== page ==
There are some situations when a termite inspection and report are required during a home transaction. For instance, buyers utilizing a VA loan (insured by the department of Veteran's Affairs) or an FHA loan (backed by the Federal Housing Administration) must present a clean termite report to their lender prior to funding.
Outside of these government loan programs, lenders may require buyers to submit a termite report based on the unique criteria independently determined by the company. For the most part, buyers bidding for homes in areas with a high probability of termite infestation must have the home inspected prior to closing.
South Carolina is the only state that requires a wood destroying organisms (WDO) examination and report as part of all single-family home transactions. This report includes an inspection of pests like wood-boring beetles and termites as well as fungus and dry rot, among others.
Although it may not be mandatory, it is highly recommended that a termite inspection is conducted if a home inspector finds any signs of termite damage.
And, as part of general home maintenance, homeowners should engage a termite specialist regularly to check for colonies. In high-threat areas, these inspections should be performed annually. They can be conducted less often in lower-threat locales.
Termites are certainly pests, but specialized certified professionals are necessary for their treatment and removal. Pest inspection generally refers to the examination of a home by an exterminator for evidence of other pests including but not limited to ants, cockroaches, mice, rats, bats, and snakes.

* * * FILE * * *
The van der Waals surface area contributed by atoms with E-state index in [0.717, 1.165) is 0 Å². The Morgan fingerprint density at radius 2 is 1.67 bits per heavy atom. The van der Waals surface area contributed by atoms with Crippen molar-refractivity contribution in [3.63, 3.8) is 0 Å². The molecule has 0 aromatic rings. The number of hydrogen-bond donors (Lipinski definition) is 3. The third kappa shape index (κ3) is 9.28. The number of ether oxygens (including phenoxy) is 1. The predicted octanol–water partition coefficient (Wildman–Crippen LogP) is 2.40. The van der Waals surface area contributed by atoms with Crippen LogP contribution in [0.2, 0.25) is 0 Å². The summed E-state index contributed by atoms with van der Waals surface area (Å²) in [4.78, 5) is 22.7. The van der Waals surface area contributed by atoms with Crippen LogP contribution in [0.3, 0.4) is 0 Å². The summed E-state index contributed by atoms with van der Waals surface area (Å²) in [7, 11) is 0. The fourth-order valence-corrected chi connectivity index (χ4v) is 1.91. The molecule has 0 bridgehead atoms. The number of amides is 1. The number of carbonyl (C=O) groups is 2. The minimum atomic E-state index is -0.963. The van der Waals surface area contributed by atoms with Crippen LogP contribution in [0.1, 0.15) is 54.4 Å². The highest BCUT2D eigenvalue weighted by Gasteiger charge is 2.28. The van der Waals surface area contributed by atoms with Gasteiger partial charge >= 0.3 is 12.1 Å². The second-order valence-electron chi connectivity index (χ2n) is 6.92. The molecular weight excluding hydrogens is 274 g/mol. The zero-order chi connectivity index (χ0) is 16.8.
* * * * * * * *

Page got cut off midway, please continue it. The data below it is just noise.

A pest inspection costs nothing — they are usually free when you have an exterminator out to your home for a quote. Termite inspections can also be free outside of a real estate transaction. But within a transaction there is an inspection and report fee.
For the most part, pest inspections are not conducted when buying or selling a home unless a seller is aware of an issue and wants to resolve it proactively, or if a home inspector sees signs of a serious infestation.
How do you spot a termite infestation?
Termites are silent but destructive. Unfortunately, if you do not have regular termite inspections, you might not discover you have an issue until it’s too late.
Here are some common signs that your home might have a termite problem:
- A visible swarm of insects (some termites have wings, others look like small white ants)
- Cracked or bubbling paint, a sign of frass (termite droppings)
- Wood that sounds hollow when you tap it
- Small piles of sawdust near wood structures
- Mud tubes on exterior walls, wooden beams, or in crawl spaces
- Shed wings (from swarmers) scattered throughout your home
If you notice any of these signs, you should contact an exterminator immediately. The sooner you start getting rid of termites, the better.
What happens during a termite inspection?
During a termite inspection, your pest control company checks:
- Your basement or crawlspace for moisture